Behaviour Change

PROPAGANDA FOR CHANGE is a project created by the students of Behaviour Change (ps359) and Professor Thomas Hills @thomhills at the Psychology Department of the University of Warwick. This work was supported by funding from Warwick's Institute for Advanced Teaching and Learning.

Saturday, February 16, 2013

The best things in life are shared?

Sex sells, or so we think.
Hultin and Lundh (2004) interviewed young men and women on their perceived effects of sex in advertising and their opinions on the given products afterwards. Although most of the participants initially claimed that sex in advertising would affect them positively; especially young males, if it was too explicit it caused disgust and the most pronounced negative effects of over-sexualisation were actually found in the group that perceived sex as a good selling point.
Clearly, this advert is overly sexualised and would be likely to disgust as opposed to sell, especially in the target audience; although some researchers claim further research is needed to support this claim (see Reichert, 2002).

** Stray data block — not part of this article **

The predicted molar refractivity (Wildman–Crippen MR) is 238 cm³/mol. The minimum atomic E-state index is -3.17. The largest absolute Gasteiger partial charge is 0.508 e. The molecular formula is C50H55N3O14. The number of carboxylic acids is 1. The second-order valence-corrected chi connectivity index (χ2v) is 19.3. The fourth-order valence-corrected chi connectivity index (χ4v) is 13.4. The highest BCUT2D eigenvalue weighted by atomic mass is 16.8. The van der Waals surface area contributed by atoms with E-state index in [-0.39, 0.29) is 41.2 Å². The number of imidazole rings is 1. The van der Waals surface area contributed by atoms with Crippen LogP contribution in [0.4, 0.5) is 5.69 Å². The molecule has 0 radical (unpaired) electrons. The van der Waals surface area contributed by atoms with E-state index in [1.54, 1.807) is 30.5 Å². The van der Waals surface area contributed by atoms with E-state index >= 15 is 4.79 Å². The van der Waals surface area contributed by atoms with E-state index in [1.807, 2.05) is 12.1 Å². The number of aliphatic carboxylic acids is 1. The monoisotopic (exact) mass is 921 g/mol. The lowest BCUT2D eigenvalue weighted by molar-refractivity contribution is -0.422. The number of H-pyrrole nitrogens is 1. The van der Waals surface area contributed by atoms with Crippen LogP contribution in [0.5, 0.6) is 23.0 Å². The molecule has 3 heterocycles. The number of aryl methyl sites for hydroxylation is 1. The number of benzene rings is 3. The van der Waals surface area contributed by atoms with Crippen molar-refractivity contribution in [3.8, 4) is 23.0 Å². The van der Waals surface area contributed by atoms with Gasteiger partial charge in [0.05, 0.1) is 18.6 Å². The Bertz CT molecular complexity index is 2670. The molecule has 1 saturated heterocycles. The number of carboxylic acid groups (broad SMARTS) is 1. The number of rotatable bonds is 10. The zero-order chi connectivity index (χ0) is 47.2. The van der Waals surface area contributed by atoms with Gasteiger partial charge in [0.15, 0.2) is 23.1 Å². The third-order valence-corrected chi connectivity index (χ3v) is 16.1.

Hultin, M. & Lundh, E. (2004). Sex in advertising: How it influences young men and women.

Reichert, T. (2002). Sex in advertising research: a review of content, effects, and functions of sexual information in consumer advertising. Annual review of sex research, 13, 241.


  1. Nice work with finding this ad. Did Hultin and Lundh do an experiment? I don't understand what people saw or how over-sexualization was measured.

  2. Hultin and Lundh used self report questionnaires, over-sexualised was rated by the respondents themselves using target questions.


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